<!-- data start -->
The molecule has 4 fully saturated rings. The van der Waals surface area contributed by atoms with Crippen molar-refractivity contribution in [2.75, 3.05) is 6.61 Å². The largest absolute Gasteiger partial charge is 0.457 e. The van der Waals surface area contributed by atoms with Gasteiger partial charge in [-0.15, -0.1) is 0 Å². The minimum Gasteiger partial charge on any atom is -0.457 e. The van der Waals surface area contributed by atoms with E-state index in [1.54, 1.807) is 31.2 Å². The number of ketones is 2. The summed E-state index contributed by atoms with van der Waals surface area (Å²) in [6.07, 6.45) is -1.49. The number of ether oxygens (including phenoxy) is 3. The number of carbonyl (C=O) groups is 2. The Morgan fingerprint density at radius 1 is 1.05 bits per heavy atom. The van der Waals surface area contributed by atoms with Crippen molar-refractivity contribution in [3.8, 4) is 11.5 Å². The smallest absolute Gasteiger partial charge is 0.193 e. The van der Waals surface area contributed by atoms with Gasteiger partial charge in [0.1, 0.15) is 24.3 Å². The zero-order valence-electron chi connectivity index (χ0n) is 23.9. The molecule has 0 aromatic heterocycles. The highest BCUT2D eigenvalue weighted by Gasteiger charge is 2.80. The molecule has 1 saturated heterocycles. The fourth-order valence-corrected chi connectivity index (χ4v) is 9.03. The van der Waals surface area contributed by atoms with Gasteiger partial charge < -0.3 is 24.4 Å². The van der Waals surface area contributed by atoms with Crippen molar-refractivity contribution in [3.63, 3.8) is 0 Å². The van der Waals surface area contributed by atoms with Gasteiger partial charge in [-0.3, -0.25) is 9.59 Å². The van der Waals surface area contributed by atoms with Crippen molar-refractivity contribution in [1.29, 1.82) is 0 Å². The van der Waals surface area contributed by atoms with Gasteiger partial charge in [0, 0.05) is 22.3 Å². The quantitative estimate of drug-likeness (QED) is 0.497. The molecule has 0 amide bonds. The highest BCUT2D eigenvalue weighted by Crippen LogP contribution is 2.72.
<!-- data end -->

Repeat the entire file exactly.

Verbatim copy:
The molecule has 4 fully saturated rings. The van der Waals surface area contributed by atoms with Crippen molar-refractivity contribution in [2.75, 3.05) is 6.61 Å². The largest absolute Gasteiger partial charge is 0.457 e. The van der Waals surface area contributed by atoms with Gasteiger partial charge in [-0.15, -0.1) is 0 Å². The minimum Gasteiger partial charge on any atom is -0.457 e. The van der Waals surface area contributed by atoms with E-state index in [1.54, 1.807) is 31.2 Å². The number of ketones is 2. The summed E-state index contributed by atoms with van der Waals surface area (Å²) in [6.07, 6.45) is -1.49. The number of ether oxygens (including phenoxy) is 3. The number of carbonyl (C=O) groups is 2. The Morgan fingerprint density at radius 1 is 1.05 bits per heavy atom. The van der Waals surface area contributed by atoms with Crippen molar-refractivity contribution in [3.8, 4) is 11.5 Å². The smallest absolute Gasteiger partial charge is 0.193 e. The van der Waals surface area contributed by atoms with Gasteiger partial charge in [0.1, 0.15) is 24.3 Å². The zero-order valence-electron chi connectivity index (χ0n) is 23.9. The molecule has 0 aromatic heterocycles. The highest BCUT2D eigenvalue weighted by Gasteiger charge is 2.80. The molecule has 1 saturated heterocycles. The fourth-order valence-corrected chi connectivity index (χ4v) is 9.03. The van der Waals surface area contributed by atoms with Gasteiger partial charge < -0.3 is 24.4 Å². The van der Waals surface area contributed by atoms with Crippen molar-refractivity contribution in [3.63, 3.8) is 0 Å². The van der Waals surface area contributed by atoms with Gasteiger partial charge in [-0.3, -0.25) is 9.59 Å². The van der Waals surface area contributed by atoms with Crippen molar-refractivity contribution in [1.29, 1.82) is 0 Å². The van der Waals surface area contributed by atoms with Gasteiger partial charge in [0, 0.05) is 22.3 Å². The quantitative estimate of drug-likeness (QED) is 0.497. The molecule has 0 amide bonds. The highest BCUT2D eigenvalue weighted by Crippen LogP contribution is 2.72.